Rules of the Road

The purpose of this blog is to share with you my thoughts on issues pertaining to Oil City and Venango County and to foster discussion.

However, that requires some basic rules. Personal attacks, inappropriate language and venom-filled postings will not be tolerated. Comments will be screened, and if necessary edited, before posting.

Disagreement and a variety of opinions are encouraged, but I ask that it always be in a respectful, positive manner. So fire away, but do so cleanly

Monday, January 3, 2011


Well it is 2011, a municipal election year.

I’m entering my fourth and final year of my term of office, along with that of Mayor Sonja Hawkins and Councilman Lee Mehlburger.

I will soon have to make a decision on whether to run for reelection, seek some other office or do neither and take life easy. I honestly don’t know what I’m going to do. I enjoy being on council and I like to think I’ve served the city well, but I would not call serving on council fun. I find there is a lot of agonizing and a lot of lying awake at night. As with everything, there are times it is more difficult, more frustrating than other times.

Time marches on and we can only guess what 2011 will bring for the city and what challenges for council.

I’m optimistic on several fronts, and concerned on many others.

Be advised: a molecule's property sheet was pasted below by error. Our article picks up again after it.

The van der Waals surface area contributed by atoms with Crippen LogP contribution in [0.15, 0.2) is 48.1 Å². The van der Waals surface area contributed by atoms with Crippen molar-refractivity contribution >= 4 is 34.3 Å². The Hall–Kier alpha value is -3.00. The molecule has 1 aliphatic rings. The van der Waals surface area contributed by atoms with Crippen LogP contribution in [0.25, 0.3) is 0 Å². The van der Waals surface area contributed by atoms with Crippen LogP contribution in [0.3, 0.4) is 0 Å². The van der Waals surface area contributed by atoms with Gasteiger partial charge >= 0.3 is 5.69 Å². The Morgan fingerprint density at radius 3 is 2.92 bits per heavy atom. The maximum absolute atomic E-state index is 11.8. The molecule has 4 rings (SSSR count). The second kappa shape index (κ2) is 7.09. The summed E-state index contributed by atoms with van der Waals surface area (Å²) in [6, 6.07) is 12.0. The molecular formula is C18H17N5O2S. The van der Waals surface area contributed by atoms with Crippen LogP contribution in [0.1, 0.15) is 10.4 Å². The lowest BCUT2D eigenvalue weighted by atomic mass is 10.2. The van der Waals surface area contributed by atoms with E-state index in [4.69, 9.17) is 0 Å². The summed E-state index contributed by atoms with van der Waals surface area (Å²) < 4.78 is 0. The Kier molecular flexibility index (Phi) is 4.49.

I remain hopeful that the city will receive Main Street designation and Main Street program funding. I’m also convinced that whether or not we gain the designation, we are going to find a way to have a comparable downtown program.

I think the long dilemma of the Brody Block will come to an end this year. We need to credit the Oil Region Alliance and the Oil City Redevelopment Authority for their willingness to step up to the plate and assume some risk.

Our Waterways Study will soon be completed and it provides a good outline for better utilization of the river and Oil Creek to the economic, recreational and social benefit of the city. The difficulty will be in finding a way to fund some of the suggestions. Of course, much can be done with little or no money, and we will need to quickly implement those low-cost projects. I suspect we can also think a bit outside the box and look to more public/private partnerships to bring some of the other ideas to fruition.

On the concern side of things I’m really worried that the state will push a lot of its budget problems down onto municipalities, notably the state’s cities. I suspect this will come in many ways. Taxpayers need to understand that what they think of as savings at the state level could easily cost them a lot more at the local level.

The city’s long-term financial viability remains a great concern. We must continue to “right size”, but we also need to preserve core functions. I’m sure in coming years there will be never-ending debates as to what is a core function.

There is no shortage of things that council needs to think about.